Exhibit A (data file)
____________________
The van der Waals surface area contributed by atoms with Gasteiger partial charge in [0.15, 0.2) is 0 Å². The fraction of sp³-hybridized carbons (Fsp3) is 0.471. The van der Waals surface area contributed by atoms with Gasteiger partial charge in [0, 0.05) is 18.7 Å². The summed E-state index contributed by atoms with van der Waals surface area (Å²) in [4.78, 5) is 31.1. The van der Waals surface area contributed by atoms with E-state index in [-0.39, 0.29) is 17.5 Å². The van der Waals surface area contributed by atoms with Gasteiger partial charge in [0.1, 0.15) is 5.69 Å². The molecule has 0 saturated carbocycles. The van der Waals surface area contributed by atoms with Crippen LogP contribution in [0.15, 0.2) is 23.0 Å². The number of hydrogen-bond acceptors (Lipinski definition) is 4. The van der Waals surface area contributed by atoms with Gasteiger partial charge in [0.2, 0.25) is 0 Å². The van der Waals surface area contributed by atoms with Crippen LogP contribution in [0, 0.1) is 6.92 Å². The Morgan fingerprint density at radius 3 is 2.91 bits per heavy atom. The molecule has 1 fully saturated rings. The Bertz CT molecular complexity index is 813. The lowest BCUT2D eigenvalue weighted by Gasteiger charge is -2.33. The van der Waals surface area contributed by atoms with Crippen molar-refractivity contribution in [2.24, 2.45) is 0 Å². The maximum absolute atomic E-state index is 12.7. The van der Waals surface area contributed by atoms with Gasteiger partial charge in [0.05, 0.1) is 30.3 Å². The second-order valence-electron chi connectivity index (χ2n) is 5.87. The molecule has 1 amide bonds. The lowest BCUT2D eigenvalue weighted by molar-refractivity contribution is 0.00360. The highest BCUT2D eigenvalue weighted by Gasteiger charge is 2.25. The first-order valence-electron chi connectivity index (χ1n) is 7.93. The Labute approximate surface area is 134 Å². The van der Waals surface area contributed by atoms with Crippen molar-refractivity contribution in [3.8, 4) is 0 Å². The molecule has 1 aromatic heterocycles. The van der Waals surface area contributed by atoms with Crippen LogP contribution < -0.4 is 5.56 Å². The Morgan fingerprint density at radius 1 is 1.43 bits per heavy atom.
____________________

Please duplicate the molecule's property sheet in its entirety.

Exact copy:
The van der Waals surface area contributed by atoms with Gasteiger partial charge in [0.15, 0.2) is 0 Å². The fraction of sp³-hybridized carbons (Fsp3) is 0.471. The van der Waals surface area contributed by atoms with Gasteiger partial charge in [0, 0.05) is 18.7 Å². The summed E-state index contributed by atoms with van der Waals surface area (Å²) in [4.78, 5) is 31.1. The van der Waals surface area contributed by atoms with E-state index in [-0.39, 0.29) is 17.5 Å². The van der Waals surface area contributed by atoms with Gasteiger partial charge in [0.1, 0.15) is 5.69 Å². The molecule has 0 saturated carbocycles. The van der Waals surface area contributed by atoms with Crippen LogP contribution in [0.15, 0.2) is 23.0 Å². The number of hydrogen-bond acceptors (Lipinski definition) is 4. The van der Waals surface area contributed by atoms with Gasteiger partial charge in [0.2, 0.25) is 0 Å². The van der Waals surface area contributed by atoms with Crippen LogP contribution in [0, 0.1) is 6.92 Å². The Morgan fingerprint density at radius 3 is 2.91 bits per heavy atom. The molecule has 1 fully saturated rings. The Bertz CT molecular complexity index is 813. The lowest BCUT2D eigenvalue weighted by Gasteiger charge is -2.33. The van der Waals surface area contributed by atoms with Crippen molar-refractivity contribution in [2.24, 2.45) is 0 Å². The maximum absolute atomic E-state index is 12.7. The van der Waals surface area contributed by atoms with Gasteiger partial charge in [0.05, 0.1) is 30.3 Å². The second-order valence-electron chi connectivity index (χ2n) is 5.87. The molecule has 1 amide bonds. The lowest BCUT2D eigenvalue weighted by molar-refractivity contribution is 0.00360. The highest BCUT2D eigenvalue weighted by Gasteiger charge is 2.25. The first-order valence-electron chi connectivity index (χ1n) is 7.93. The Labute approximate surface area is 134 Å². The van der Waals surface area contributed by atoms with Crippen molar-refractivity contribution in [3.8, 4) is 0 Å². The molecule has 1 aromatic heterocycles. The van der Waals surface area contributed by atoms with Crippen LogP contribution < -0.4 is 5.56 Å². The Morgan fingerprint density at radius 1 is 1.43 bits per heavy atom.